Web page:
Elvis Presley achieved so much success in his life, but sadly towards the end was addicted to prescription drugs. With his fame he was able to meet President Richard Nixon in the White House at Christmas time 1970. And even once called Jimmy Carter in the last weeks of his life, while in much worse shape.
According to The New York Times, Carter said: “When I was first elected President, I got a call from Elvis Presley.
“He was totally stoned and didn’t know what he was saying.
“His sentences were almost incoherent.”
The phone call took place in the summer of 1977, shortly before the King died on August 16.
- Paul McCartney felt ‘BETRAYED’ after Elvis Presley’s Beatles comments
Elvis was on barbiturates and had called the White House from his Graceland home to seek a Presidential pardon for a sheriff he knew having legal problems.
Carter recalled: “I talked to him for a long time, and I finally extracted that from him.”
The President found himself trying “to ease Presley out of his paranoid delusions.
“Calming his fears that he was being ‘shadowed’ by sinister forces and that his friend was being framed.”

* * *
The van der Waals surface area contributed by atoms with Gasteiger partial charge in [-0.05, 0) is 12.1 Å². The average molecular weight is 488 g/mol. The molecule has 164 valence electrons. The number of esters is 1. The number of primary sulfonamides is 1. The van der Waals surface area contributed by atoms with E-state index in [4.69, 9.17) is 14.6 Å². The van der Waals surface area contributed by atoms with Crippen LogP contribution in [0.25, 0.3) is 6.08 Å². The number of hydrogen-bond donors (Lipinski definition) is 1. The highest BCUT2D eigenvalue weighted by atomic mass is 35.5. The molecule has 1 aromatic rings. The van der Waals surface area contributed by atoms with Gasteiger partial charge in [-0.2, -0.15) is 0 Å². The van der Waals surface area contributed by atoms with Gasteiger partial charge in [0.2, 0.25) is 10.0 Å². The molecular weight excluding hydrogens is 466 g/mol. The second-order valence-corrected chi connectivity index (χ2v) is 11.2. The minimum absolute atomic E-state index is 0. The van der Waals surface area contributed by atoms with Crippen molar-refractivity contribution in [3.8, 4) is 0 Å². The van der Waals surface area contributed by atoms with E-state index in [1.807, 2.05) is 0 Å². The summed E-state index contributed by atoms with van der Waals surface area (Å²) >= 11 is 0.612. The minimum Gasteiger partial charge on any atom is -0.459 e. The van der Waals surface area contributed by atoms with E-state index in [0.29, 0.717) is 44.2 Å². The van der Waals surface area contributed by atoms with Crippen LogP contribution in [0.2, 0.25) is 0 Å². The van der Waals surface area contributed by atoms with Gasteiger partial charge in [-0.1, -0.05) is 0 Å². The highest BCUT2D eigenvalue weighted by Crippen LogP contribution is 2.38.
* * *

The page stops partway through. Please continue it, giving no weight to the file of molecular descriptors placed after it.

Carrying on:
Carter said: “I asked him what the sheriff’s sentence was, and he said that he hadn’t been tried in court yet.
“Well, I said, ‘Elvis, I can’t consider a pardon until after a trial and sentencing and everything.’
“I don’t think he understood that.”
Elvis continued to call the White House with the same intensity until he died, but the President never spoke to him again after that phone call.
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Following his death at just 42-years-old, Paul McCartney said he felt “betrayed” after Elvis told President Richard Nixon that The Beatles were “anti-American” during a meeting about how to combat drug culture.
Of course, Elvis said this despite regularly covering Beatles songs in his shows during this period.
It may come as a bit of a surprise too, considering The King met the Fab Four at his home in Bel Air, Los Angeles just five years previously.
According to The Beatles Anthology, Paul McCartney felt betrayed by Elvis, who he, John Lennon, George Harrison and Ringo Starr had been so influenced by growing up.
Speaking some time after The King’s death, McCartney said: “[I] felt a bit betrayed.”
“The great joke was that we were taking [illegal] drugs.
“And look what happened to him.”
Of course, McCartney was referring to Elvis’ overuse of prescription drugs in the lead up to his tragic fatal heart attack.
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